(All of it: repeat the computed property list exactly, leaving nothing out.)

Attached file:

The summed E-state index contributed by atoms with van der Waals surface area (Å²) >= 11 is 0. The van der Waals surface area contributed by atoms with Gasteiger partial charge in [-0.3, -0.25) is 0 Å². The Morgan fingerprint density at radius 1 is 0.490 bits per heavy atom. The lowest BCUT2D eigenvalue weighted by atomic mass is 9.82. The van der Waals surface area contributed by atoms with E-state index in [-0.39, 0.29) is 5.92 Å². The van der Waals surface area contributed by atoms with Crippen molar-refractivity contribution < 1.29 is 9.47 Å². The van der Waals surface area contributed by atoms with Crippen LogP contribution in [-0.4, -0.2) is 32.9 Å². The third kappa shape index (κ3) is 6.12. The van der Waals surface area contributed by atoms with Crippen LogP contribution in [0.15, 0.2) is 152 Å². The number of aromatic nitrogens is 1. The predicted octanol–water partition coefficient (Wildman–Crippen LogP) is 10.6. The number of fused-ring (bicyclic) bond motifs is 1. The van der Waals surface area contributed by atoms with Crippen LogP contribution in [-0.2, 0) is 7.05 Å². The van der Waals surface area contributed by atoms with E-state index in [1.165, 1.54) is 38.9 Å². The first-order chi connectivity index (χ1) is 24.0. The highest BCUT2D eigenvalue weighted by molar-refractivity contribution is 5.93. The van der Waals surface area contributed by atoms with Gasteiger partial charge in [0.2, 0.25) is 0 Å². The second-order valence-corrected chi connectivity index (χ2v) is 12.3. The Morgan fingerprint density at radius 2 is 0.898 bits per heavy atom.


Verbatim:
The summed E-state index contributed by atoms with van der Waals surface area (Å²) >= 11 is 0. The van der Waals surface area contributed by atoms with Gasteiger partial charge in [-0.3, -0.25) is 0 Å². The Morgan fingerprint density at radius 1 is 0.490 bits per heavy atom. The lowest BCUT2D eigenvalue weighted by atomic mass is 9.82. The van der Waals surface area contributed by atoms with E-state index in [-0.39, 0.29) is 5.92 Å². The van der Waals surface area contributed by atoms with Crippen molar-refractivity contribution < 1.29 is 9.47 Å². The van der Waals surface area contributed by atoms with Crippen LogP contribution in [-0.4, -0.2) is 32.9 Å². The third kappa shape index (κ3) is 6.12. The van der Waals surface area contributed by atoms with Crippen LogP contribution in [0.15, 0.2) is 152 Å². The number of aromatic nitrogens is 1. The predicted octanol–water partition coefficient (Wildman–Crippen LogP) is 10.6. The number of fused-ring (bicyclic) bond motifs is 1. The van der Waals surface area contributed by atoms with Crippen LogP contribution in [-0.2, 0) is 7.05 Å². The van der Waals surface area contributed by atoms with E-state index in [1.165, 1.54) is 38.9 Å². The first-order chi connectivity index (χ1) is 24.0. The highest BCUT2D eigenvalue weighted by molar-refractivity contribution is 5.93. The van der Waals surface area contributed by atoms with Gasteiger partial charge in [0.2, 0.25) is 0 Å². The second-order valence-corrected chi connectivity index (χ2v) is 12.3. The Morgan fingerprint density at radius 2 is 0.898 bits per heavy atom.